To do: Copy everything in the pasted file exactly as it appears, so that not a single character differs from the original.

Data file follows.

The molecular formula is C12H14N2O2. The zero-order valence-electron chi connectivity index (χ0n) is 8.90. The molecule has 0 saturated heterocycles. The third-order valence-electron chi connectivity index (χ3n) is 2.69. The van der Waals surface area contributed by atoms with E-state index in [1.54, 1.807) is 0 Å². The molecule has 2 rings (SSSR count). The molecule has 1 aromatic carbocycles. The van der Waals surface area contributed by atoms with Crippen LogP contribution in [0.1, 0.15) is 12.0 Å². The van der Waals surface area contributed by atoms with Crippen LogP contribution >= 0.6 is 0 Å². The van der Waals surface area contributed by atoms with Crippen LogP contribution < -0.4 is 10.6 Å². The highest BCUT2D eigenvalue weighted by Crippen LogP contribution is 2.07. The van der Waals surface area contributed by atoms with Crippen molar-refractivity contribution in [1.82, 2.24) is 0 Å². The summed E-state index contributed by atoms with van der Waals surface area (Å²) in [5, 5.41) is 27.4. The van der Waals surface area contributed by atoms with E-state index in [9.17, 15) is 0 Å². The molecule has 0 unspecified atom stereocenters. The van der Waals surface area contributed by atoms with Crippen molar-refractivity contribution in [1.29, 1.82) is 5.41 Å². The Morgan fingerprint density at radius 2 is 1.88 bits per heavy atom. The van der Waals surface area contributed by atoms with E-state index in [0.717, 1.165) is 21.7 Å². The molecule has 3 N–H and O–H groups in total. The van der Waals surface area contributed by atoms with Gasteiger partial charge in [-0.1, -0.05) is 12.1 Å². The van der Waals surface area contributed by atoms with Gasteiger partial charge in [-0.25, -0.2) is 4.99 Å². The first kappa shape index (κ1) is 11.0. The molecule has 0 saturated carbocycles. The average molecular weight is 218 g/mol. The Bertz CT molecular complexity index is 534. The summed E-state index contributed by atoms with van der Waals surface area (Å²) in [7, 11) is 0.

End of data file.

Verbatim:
The molecular formula is C12H14N2O2. The zero-order valence-electron chi connectivity index (χ0n) is 8.90. The molecule has 0 saturated heterocycles. The third-order valence-electron chi connectivity index (χ3n) is 2.69. The van der Waals surface area contributed by atoms with E-state index in [1.54, 1.807) is 0 Å². The molecule has 2 rings (SSSR count). The molecule has 1 aromatic carbocycles. The van der Waals surface area contributed by atoms with Crippen LogP contribution in [0.1, 0.15) is 12.0 Å². The van der Waals surface area contributed by atoms with Crippen LogP contribution >= 0.6 is 0 Å². The van der Waals surface area contributed by atoms with Crippen LogP contribution < -0.4 is 10.6 Å². The highest BCUT2D eigenvalue weighted by Crippen LogP contribution is 2.07. The van der Waals surface area contributed by atoms with Crippen molar-refractivity contribution in [1.82, 2.24) is 0 Å². The summed E-state index contributed by atoms with van der Waals surface area (Å²) in [5, 5.41) is 27.4. The van der Waals surface area contributed by atoms with E-state index in [9.17, 15) is 0 Å². The molecule has 0 unspecified atom stereocenters. The van der Waals surface area contributed by atoms with Crippen molar-refractivity contribution in [1.29, 1.82) is 5.41 Å². The Morgan fingerprint density at radius 2 is 1.88 bits per heavy atom. The van der Waals surface area contributed by atoms with E-state index in [0.717, 1.165) is 21.7 Å². The molecule has 3 N–H and O–H groups in total. The van der Waals surface area contributed by atoms with Gasteiger partial charge in [-0.1, -0.05) is 12.1 Å². The van der Waals surface area contributed by atoms with Gasteiger partial charge in [-0.25, -0.2) is 4.99 Å². The first kappa shape index (κ1) is 11.0. The molecule has 0 saturated carbocycles. The average molecular weight is 218 g/mol. The Bertz CT molecular complexity index is 534. The summed E-state index contributed by atoms with van der Waals surface area (Å²) in [7, 11) is 0.